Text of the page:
The Pound has been rising against the Aussie throughout 2021 while the Aussie has fallen against the U.S. Dollar since mid-February when the Reserve Bank of Australia (RBA) began indicating that a desire to lean against currency appreciation may have been a prominent consideration in the bank's decision to do more quantitative easing.

Assistant RBA Governor Christopher Kent and Governor Philip Lowe subsequently all-but confirmed this was likely the case, creating an implicit threat of further action in the event of another rally in AUD/USD - which has since fallen to a year-to-date loss of nearly -1%.

"Higher bond yields in the US and the perception that the Fed is not yet uncomfortable with this move have played into the hands of other G10 central bankers. Gains in USD that resulted from the move in US yields have meant currency depreciation elsewhere," says Jane Foley, head of FX strategy at Rabobank. "The RBA’s commitment to its accommodative monetary policies, bad news on the topic of trade tensions between China and Australia and a re-think in the market about the degree of hostility in the US-China relationship have all contributed to the move in AUD/USD back to its February low." 

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"It is our expectation that the greenback will soften across the board in Q2. Consequently we see scope for AUD/USD to recover some ground and look for choppy trading in the 0.77/0.78 area on a 3 to 6 month horizon. We retain our forecast that a combination of accommodative RBA policies and China trade tensions are likely to keep AUD/USD below 0.80 this year," Foley says.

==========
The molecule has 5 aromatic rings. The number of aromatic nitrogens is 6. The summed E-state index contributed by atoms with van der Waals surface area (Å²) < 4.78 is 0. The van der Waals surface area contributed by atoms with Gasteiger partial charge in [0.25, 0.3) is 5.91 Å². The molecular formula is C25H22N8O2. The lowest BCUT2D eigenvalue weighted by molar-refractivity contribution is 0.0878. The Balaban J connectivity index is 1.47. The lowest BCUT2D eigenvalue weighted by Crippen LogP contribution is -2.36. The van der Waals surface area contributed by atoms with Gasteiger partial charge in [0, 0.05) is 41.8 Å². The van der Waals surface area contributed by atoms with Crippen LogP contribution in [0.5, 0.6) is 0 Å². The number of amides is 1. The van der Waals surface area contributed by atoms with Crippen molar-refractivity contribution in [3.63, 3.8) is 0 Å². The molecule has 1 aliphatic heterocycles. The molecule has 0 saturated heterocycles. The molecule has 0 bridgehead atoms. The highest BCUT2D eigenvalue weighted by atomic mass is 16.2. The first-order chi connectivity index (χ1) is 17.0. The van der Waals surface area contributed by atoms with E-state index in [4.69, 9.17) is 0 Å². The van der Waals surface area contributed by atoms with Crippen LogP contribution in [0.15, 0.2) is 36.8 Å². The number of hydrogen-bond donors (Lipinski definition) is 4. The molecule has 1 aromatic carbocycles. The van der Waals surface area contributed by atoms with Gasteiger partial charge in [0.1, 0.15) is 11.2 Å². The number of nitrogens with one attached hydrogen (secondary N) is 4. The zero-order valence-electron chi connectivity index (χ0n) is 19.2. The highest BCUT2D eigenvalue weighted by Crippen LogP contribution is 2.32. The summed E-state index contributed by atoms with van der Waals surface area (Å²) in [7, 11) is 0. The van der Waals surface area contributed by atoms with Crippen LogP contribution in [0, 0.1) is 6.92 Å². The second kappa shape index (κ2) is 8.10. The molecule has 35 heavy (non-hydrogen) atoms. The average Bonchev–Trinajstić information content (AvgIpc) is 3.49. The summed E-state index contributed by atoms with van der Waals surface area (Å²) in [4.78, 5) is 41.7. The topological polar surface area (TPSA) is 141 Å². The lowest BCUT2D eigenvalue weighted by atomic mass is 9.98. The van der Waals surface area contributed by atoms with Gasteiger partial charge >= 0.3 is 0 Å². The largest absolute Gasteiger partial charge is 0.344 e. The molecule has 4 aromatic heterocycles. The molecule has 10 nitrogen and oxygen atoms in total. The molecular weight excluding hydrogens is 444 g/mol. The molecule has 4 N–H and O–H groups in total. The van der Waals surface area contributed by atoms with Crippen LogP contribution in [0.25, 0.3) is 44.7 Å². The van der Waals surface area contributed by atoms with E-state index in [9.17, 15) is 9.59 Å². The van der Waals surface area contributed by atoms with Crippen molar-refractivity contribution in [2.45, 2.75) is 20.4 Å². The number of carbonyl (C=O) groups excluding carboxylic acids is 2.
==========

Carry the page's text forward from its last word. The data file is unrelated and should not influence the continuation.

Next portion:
The RBA has attempted to discourage the Aussie from rising because the bank fears for its 2%-to-3% inflation target which, unmet for a number of years, might become even harder to meet if strengthening exchange rates cheapen the cost of imported goods. 

AUD/USD rose 45.5% between March 2020 and February 2021 when it reached a multi-year high of 0.80. It was up 8.2% against the U.S. Dollar on Friday when measured from January 2020's pre-pandemic levels, but down -5% since February 25, 2021.